It raises concerns about the forgery of voices just the way photographic manipulation by software like Photoshop has forever changed that artistic discipline into an unreliable form of documentation where authenticity is always under suspicion. Ditto for CGI and video content.

The name Lyrebird comes from an Australian bird that is able to mimic its call. Listen to the CBC's podcast on the topic. https://soundcloud.com/user-535691776/dialog "Where will this technology likely show-up?"

Lyrebird is making a bet on the future of voice-controlled computing. They imagine a world where more and more of our interactions with the digital world are done through voice. That means an increased focus on voice recognition and voice synthesis. Right now Lyrebird isn't a consumer-facing tech company. They want other businesses to take their technology and build on top of it. De Brébisson expects Lyrebird will be used to design better personal assistants — like the ones from Amazon, Google and Apple. He also sees applications for video game makers and in animation, movies and audiobooks. A studio could record an actor, build a voice model then artificially generate any dialogue they want." excerpted-here. ....More >>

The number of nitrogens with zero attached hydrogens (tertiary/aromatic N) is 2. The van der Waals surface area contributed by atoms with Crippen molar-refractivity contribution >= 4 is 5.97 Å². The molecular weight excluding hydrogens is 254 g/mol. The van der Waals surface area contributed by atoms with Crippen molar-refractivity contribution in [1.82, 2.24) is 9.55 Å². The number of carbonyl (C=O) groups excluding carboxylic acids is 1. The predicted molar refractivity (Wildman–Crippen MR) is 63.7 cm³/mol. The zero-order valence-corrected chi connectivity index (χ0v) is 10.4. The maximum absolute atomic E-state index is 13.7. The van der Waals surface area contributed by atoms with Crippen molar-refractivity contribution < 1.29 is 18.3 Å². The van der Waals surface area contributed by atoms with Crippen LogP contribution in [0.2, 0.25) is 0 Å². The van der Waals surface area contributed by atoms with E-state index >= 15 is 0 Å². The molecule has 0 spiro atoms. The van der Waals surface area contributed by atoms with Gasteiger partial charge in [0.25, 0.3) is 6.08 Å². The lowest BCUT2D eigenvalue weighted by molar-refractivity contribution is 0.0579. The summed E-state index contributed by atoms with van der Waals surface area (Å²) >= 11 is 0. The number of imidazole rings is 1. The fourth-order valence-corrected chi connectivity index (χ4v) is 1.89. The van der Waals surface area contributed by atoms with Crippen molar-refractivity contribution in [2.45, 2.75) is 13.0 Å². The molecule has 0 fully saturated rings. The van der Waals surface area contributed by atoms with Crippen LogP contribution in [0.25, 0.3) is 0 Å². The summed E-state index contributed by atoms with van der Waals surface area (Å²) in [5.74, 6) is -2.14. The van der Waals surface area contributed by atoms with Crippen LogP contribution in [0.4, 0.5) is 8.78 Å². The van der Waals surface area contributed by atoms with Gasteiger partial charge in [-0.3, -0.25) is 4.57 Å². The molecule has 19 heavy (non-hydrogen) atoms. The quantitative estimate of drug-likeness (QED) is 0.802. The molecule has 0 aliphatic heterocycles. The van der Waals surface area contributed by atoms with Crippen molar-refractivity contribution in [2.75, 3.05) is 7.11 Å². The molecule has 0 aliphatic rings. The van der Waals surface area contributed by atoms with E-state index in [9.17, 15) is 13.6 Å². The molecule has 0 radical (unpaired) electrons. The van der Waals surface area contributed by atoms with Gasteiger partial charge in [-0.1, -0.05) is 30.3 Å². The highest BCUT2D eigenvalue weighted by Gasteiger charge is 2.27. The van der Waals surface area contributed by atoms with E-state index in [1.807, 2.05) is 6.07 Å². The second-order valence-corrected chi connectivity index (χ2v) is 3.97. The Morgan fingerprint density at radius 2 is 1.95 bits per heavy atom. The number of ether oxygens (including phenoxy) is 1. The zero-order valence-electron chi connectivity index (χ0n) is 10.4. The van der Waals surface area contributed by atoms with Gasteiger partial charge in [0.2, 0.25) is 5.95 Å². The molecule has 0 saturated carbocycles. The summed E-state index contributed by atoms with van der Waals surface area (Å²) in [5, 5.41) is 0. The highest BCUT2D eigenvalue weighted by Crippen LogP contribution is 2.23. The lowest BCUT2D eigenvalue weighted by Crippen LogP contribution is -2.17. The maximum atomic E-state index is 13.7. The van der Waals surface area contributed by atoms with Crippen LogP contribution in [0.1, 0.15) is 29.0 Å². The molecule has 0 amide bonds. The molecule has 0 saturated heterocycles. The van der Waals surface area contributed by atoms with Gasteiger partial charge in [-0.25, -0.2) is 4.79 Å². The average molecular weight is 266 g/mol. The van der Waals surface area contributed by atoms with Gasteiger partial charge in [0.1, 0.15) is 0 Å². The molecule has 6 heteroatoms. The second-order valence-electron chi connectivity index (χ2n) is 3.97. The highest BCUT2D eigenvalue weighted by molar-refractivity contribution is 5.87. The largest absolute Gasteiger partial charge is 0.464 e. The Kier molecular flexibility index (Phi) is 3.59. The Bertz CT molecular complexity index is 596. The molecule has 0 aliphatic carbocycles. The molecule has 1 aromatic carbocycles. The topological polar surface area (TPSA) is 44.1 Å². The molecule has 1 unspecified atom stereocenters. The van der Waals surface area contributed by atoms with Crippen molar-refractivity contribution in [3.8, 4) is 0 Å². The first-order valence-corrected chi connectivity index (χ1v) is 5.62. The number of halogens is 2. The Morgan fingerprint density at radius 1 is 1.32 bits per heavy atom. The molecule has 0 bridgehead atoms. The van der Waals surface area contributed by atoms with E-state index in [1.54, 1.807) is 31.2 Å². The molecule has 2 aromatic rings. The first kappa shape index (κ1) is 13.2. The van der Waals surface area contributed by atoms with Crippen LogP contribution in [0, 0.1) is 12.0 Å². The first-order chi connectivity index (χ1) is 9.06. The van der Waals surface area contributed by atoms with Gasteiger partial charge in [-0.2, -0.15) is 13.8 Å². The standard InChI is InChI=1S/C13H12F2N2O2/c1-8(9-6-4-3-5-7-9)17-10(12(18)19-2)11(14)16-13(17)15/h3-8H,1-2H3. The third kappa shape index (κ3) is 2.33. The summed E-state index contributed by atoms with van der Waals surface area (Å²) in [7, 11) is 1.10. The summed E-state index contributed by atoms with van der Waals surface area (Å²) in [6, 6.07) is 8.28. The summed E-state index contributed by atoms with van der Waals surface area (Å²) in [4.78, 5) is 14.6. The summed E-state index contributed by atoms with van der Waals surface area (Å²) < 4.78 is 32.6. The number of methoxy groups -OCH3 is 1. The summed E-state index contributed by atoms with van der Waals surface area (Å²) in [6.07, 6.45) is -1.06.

Events >>

FOLD - May 4-7th Brampton Ont 

by

Sunday, March 26, 2017

If the axiom of good writing is "Write what you know", then perhaps the axiom of a good reader should be "Read what you don't know." That's how I see FOLD, Canada's first literary festival celebrating literary diversity. It's founded by Jael Richardson and takes place in her hometown of Brampton, Ontario now in its second season, coming May 4-7 2017. "The Festival of Literary Diversity will celebrate stories that are underrepresented in Canadian literature — stories that reflect variations in geography, ethnicity, race, culture, gender, ability, sexual orientation, and religion, and stories that employ different methods of story-telling." Check out the 25 programs on offer over 3 days. The FOLD will utilize a “three-fold” approach in the programming: engaging readers, inspiring writers, and empowering educators. The main festival runs from Friday, May 6 to Sunday, May 8, but the larger festival includes a workshop for educators and sessions dedicated towards high school students.